Archive for the ‘Customer Relationships’ Category

Do You Have A Fear of Asking Questions During Sales?

March 24th, 2015

I spend about 80% of my time working with sales professionals to perfect their ability to structure the questions that need to be asked. They all understand the importance of asking questions but need some assistance in creating their own tailored versions. Salesmen often enjoy the exercise of deciphering which questions uncover the compelling reasons the prospect should do business with them. We all need to ask clients questions concerning budget, the decision-making process, and what the next steps should be. Even rapport and relationship building are best built by asking questions. People like to talk about themselves; if you keep the questions coming, you are more likely to make a positive impact on your prospects.

After spending hours and hours working with a sales professional to hone their questioning skills, I like to give them the chance to show what they have learned. During this “tag-along” session, the salesperson puts all these questioning skills into practice. I listen intently, whether it involves a phone conversation, an in-person interview, or just a practice scenario. But what I hear is sometimes shocking. The salesperson gets nervous and forgets to ask a single question, or they might ask simple rhetorical questions like, “How are you?” Instead of asking questions to determine the customer’s needs, I hear statements along these lines:

“So, I don’t know if this applies to you but we…”

“We can help you with…”

“I did some checking and I noticed…”

Finally, my least favorite question gets asked: “Do you have any questions for me?” Salespeople only ask this because they are not sure what else to say, not because they are interested in the prospects response. 99% of their sentences end in a period, not a question mark. Even after training, the salespersons conversation becomes more of a presentation. And predictably, the prospect nods off during this pitch.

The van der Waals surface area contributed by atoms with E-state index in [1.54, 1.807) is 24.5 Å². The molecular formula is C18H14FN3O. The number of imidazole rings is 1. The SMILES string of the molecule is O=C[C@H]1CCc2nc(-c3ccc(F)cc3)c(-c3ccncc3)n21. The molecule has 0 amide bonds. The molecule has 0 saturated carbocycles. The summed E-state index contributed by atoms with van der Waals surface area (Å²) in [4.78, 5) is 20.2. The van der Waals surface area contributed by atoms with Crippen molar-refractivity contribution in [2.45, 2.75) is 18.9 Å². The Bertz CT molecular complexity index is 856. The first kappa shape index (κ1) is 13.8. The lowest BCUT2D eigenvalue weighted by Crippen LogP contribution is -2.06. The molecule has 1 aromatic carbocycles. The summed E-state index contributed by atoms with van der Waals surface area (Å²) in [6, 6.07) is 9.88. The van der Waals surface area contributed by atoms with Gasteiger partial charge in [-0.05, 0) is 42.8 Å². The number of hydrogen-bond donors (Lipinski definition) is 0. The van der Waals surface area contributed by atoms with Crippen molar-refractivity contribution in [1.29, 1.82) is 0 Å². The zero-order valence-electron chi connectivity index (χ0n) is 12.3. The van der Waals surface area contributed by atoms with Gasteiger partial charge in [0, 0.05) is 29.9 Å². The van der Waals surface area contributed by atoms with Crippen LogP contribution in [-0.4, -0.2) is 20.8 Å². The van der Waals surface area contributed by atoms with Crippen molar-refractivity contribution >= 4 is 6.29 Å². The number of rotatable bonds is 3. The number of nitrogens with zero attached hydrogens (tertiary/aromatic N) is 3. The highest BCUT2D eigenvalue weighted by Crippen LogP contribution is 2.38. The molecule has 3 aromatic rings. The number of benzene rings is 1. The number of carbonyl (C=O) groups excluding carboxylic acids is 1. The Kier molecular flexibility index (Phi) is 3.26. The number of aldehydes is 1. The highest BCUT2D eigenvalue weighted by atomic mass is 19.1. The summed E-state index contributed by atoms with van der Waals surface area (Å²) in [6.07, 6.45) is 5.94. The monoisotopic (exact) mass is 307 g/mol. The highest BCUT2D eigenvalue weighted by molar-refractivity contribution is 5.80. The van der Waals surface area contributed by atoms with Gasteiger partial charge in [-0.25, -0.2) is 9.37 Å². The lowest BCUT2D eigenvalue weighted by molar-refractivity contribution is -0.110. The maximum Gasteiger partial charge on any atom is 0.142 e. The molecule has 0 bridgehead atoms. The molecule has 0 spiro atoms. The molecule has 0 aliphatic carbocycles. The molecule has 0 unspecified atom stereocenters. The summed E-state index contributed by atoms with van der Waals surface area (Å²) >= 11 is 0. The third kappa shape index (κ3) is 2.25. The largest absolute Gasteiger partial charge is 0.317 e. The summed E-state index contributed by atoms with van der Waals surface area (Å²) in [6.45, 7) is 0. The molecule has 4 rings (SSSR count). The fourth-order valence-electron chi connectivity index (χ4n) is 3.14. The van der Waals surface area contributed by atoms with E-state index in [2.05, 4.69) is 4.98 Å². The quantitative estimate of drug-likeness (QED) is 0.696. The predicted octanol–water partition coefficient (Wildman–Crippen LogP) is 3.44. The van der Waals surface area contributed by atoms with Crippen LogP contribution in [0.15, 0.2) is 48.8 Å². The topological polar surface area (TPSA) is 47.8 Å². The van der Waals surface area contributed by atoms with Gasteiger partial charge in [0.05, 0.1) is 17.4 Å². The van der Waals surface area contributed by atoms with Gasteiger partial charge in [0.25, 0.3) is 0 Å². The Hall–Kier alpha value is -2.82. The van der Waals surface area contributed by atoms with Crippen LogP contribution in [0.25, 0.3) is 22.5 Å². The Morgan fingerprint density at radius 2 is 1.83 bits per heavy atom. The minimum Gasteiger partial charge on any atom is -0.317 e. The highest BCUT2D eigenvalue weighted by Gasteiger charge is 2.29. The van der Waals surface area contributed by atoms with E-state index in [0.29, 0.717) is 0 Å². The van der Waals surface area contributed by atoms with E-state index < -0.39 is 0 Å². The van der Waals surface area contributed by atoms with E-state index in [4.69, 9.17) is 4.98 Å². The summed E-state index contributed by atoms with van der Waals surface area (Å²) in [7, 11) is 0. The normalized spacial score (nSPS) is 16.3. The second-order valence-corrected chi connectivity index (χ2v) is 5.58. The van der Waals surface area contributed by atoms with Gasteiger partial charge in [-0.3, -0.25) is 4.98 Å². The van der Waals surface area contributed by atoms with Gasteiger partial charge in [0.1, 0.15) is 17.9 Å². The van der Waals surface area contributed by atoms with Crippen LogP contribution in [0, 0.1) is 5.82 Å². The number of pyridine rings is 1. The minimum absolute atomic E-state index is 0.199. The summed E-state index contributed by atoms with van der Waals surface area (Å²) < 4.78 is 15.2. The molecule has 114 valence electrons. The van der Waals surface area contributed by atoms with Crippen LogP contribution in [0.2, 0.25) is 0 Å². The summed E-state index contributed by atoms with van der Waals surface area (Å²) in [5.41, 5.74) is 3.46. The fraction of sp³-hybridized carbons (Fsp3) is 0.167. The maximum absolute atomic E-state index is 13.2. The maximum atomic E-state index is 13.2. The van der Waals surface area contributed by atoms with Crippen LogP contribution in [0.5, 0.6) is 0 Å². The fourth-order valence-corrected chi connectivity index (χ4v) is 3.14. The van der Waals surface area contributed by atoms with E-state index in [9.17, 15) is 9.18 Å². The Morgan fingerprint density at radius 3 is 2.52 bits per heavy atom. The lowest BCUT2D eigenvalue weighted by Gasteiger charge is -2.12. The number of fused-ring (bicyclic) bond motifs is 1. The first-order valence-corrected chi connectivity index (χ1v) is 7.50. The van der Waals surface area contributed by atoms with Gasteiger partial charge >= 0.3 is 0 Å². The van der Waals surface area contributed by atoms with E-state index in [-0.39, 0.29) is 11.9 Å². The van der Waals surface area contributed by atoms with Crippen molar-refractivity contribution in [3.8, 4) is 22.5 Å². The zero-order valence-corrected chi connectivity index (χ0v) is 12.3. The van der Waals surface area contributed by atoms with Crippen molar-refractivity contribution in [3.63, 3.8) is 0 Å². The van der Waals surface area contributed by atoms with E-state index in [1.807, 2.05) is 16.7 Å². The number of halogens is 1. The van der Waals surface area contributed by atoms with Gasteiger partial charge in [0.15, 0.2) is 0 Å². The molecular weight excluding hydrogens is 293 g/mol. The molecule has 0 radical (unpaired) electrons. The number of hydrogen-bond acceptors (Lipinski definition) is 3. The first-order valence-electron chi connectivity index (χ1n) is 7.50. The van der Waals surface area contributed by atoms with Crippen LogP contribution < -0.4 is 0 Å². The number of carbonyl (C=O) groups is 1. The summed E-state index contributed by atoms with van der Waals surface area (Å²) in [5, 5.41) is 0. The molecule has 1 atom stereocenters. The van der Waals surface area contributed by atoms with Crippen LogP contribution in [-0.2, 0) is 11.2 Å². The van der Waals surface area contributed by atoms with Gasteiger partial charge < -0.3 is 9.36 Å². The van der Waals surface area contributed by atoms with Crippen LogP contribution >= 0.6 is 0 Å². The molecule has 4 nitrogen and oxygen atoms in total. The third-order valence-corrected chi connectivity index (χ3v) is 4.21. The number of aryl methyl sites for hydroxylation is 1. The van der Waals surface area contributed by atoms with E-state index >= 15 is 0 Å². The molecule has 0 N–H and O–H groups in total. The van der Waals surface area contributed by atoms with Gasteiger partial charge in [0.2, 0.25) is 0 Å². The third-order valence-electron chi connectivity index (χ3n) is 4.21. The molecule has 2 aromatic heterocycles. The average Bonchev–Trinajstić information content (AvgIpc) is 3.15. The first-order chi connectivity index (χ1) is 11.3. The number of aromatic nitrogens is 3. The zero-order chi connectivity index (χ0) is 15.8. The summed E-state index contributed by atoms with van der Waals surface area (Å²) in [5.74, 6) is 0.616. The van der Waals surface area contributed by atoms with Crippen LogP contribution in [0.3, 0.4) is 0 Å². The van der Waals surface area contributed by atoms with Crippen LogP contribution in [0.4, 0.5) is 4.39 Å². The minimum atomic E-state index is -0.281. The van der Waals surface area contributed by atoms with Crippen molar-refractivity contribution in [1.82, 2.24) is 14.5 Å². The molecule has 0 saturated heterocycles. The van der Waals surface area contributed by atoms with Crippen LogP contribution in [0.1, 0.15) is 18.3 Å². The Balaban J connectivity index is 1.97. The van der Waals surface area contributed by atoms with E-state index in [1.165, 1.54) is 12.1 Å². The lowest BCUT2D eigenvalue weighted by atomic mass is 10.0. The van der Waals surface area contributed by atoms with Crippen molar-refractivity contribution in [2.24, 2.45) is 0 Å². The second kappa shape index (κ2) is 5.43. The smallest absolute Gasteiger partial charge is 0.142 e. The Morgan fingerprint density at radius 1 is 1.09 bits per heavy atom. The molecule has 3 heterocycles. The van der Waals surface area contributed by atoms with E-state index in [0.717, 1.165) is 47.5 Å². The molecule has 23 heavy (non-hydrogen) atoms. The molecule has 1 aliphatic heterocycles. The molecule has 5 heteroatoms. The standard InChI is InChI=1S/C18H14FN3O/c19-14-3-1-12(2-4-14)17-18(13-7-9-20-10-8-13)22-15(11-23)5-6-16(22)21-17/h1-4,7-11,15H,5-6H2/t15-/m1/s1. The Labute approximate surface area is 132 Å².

I have researched this phenomenon, expecting to find that therapists or psychologists previously studied the subject extensively. The most I found were some articles written about the fear of asking people for money, which is especially a problem for non-profit foundations. But I found nothing that truly defined the fear of asking questions. I decided to create a word for this behavior. I discovered that “rogo” is the Latin word for “to ask or inquire” (fun fact, the root of “interrogate” springs from the Latin word). Adding to this, I came up with a new word for my findings.

Rogophobia: The fear of asking questions

If you are good at asking questions, you probably wonder why a salesperson suffers from “rogophobia”. One reason salespeople hesitate to ask questions is that they do not know exactly what to ask, or how to phrase their questions. Or the salesperson’s parents discouraged them from asking a lot of questions as a child. They were taught that asking too many questions is considered annoying or even rude. While there are many reasons salespeople are reluctant to ask questions, sometimes it simply comes down to a fear of rejection. They fear the prospect finding their pitch useless.

To overcome the fear of asking questions, try starting your sentences with some of the most basic question words. These include:

  • Why?
  • Who?
  • Where?
  • When?
  • What?
  • How?

Remember, talk to your clients, not at them. Find out what they need through questioning instead of simply explaining what your product does in boring statements. While curing your fear of asking questions may take time, keeping this simple practice at the front of your mind during your next prospecting meeting will help you improve and eventually beat your “rogophobia”.


6 Ways to Improve Customer Service

July 1st, 2014

You know good customer service when you experience it. It’s hard to explain at times when it’s not so great, but it’s easy to recognize when a customer service agent has gone above and beyond to make sure you’re satisfied.

At some point, every day, everyone is a customer. A good customer service experience is something that everyone can relate to – so what is it that makes for an exquisite customer service touchpoint?

Because of word-of-mouth and social media, companies can’t afford to provide less than stellar customer service. Sandler Training teaches companies how to focus on the fundamentals of customer service due its direct impact on the bottom line.